Wednesday, October 9, 2013

Drinking Coffee, Alone Together, at the Whitney Museum

Drinking coffee late at night is a time-honored tradition for coffee-drinkers and a rite of passage for most ambitious young people, who pull their first all-nighter in high school. There is evidence of coffee-drinking in Edward Hoppers’s 1942 oil-on-canvas painting, “Nighthawks.” This famous painting was on view in early fall at the Whitney as part of a major exhibition that surveyed the drawings and paintings of Edward Hopper, while focusing on how he developed his work, conceptually and artistically, from idea, to drawing, to revision, to painting.

“Nighthawks” which portrays four people in a late-night diner, situated on the corner of three intersecting streets in the West Village, pays homage to urban anomie, personal freedom---and late-night coffee-drinking.

And while Hopper’s ability to masterfully present light and illumination is on full display in this painting, rife with shades of maroon, taupe, and chestnut brown—with a dab of bright red and canary yellow---it is the seeming aloneness of the individual diner-dwellers that is most striking.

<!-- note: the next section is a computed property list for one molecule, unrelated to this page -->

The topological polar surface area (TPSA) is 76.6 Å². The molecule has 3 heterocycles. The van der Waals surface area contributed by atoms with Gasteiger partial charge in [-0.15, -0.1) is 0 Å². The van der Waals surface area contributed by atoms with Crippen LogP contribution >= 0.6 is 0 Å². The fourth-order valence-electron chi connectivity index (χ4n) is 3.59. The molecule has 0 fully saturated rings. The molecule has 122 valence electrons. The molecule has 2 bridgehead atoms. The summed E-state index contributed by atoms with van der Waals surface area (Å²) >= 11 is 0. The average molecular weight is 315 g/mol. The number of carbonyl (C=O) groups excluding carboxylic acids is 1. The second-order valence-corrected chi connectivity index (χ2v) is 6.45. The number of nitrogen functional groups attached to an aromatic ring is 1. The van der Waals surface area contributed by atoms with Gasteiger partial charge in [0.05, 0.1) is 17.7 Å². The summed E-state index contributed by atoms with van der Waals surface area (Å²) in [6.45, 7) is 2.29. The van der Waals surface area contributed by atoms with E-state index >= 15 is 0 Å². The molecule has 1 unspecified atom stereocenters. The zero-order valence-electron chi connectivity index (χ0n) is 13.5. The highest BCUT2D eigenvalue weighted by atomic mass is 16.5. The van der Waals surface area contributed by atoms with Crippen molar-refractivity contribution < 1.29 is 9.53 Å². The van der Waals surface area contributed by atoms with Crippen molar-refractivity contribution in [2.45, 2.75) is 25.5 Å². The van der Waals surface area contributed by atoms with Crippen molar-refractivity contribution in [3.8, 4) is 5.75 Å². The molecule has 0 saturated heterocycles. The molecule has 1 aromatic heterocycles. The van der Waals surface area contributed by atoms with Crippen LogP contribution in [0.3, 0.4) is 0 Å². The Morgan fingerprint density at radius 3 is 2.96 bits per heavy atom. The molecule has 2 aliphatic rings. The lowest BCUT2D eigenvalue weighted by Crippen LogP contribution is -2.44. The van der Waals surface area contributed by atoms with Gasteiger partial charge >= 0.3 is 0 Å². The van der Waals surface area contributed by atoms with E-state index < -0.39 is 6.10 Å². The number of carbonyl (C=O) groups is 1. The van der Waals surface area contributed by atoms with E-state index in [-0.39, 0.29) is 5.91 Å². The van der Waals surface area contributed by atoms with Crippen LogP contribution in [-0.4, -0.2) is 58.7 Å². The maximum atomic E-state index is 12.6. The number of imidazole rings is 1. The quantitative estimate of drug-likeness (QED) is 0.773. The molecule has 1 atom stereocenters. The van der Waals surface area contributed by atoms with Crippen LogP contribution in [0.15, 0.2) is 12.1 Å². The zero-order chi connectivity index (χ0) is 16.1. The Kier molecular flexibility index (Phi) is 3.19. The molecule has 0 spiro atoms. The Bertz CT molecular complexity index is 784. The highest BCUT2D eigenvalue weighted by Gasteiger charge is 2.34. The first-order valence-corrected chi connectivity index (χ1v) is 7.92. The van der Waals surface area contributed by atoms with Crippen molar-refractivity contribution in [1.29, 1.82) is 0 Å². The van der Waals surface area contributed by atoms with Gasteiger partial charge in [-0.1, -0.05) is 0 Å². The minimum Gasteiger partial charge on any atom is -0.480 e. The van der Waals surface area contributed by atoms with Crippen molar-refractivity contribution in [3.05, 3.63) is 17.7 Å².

Look at those clean cut people sitting alone, apparently ruminating on who knows what. Presumably the coffee they are drinking only serves to make them more wakeful, thoughtful and potentially ready for action. But indeed, all of the action it seems is internal---and in the flush of light humming down from the backlit expanse of the diner’s ceiling.

What is it about this painting that feels timeless and evokes a sense of recognition from almost everyone who sees it? Clearly, it is the innate knowledge and sense that it is possible to be alone and together at the same time. 

While at the Whitney a couple of weeks ago, I enjoyed a skim latte. It was well made, nicely served and energizing. But what really made it special was the big LOVE sign that graced the entrance/exit of the Whitney---in homage to the Robert Indiana exhibit, which is still at the Whitney as this post is written.

And finally, one more reason to love coffee and appreciate its health benefits. A recent study published in the journal Physiology & Behavior found that the average metabolic rate of people who drink caffeinated coffee is 16 percent higher than those who drank decaf. So really, when it comes down to drinking coffee at the Whitney, you have the chance to be metabolically boosted, artistically edified---and maybe even happy alone/together.